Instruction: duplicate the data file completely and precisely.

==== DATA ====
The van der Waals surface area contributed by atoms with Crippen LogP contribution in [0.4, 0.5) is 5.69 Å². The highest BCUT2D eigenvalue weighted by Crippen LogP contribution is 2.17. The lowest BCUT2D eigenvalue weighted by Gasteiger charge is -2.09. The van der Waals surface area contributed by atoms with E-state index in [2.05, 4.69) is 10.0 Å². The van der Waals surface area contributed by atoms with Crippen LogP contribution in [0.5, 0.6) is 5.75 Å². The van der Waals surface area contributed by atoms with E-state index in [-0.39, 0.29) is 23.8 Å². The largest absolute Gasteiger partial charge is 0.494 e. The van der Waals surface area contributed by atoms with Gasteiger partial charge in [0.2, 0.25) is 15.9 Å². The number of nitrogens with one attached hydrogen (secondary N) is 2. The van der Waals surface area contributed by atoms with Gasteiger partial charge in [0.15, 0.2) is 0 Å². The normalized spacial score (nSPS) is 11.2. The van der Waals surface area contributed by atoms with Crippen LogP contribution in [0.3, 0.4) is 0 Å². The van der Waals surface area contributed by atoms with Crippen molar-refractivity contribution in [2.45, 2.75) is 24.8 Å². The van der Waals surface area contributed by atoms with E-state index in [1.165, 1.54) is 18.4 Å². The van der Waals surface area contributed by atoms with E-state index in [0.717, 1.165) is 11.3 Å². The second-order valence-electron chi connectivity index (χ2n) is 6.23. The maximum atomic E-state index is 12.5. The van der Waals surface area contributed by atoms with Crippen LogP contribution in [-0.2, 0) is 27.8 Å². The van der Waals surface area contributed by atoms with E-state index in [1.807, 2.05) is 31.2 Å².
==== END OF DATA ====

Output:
The van der Waals surface area contributed by atoms with Crippen LogP contribution in [0.4, 0.5) is 5.69 Å². The highest BCUT2D eigenvalue weighted by Crippen LogP contribution is 2.17. The lowest BCUT2D eigenvalue weighted by Gasteiger charge is -2.09. The van der Waals surface area contributed by atoms with E-state index in [2.05, 4.69) is 10.0 Å². The van der Waals surface area contributed by atoms with Crippen LogP contribution in [0.5, 0.6) is 5.75 Å². The van der Waals surface area contributed by atoms with E-state index in [-0.39, 0.29) is 23.8 Å². The largest absolute Gasteiger partial charge is 0.494 e. The van der Waals surface area contributed by atoms with Gasteiger partial charge in [0.2, 0.25) is 15.9 Å². The number of nitrogens with one attached hydrogen (secondary N) is 2. The van der Waals surface area contributed by atoms with Gasteiger partial charge in [0.15, 0.2) is 0 Å². The normalized spacial score (nSPS) is 11.2. The van der Waals surface area contributed by atoms with Crippen LogP contribution in [0.3, 0.4) is 0 Å². The van der Waals surface area contributed by atoms with Crippen molar-refractivity contribution in [2.45, 2.75) is 24.8 Å². The van der Waals surface area contributed by atoms with E-state index in [1.165, 1.54) is 18.4 Å². The van der Waals surface area contributed by atoms with E-state index in [0.717, 1.165) is 11.3 Å². The second-order valence-electron chi connectivity index (χ2n) is 6.23. The maximum atomic E-state index is 12.5. The van der Waals surface area contributed by atoms with Crippen LogP contribution in [-0.2, 0) is 27.8 Å². The van der Waals surface area contributed by atoms with E-state index in [1.807, 2.05) is 31.2 Å².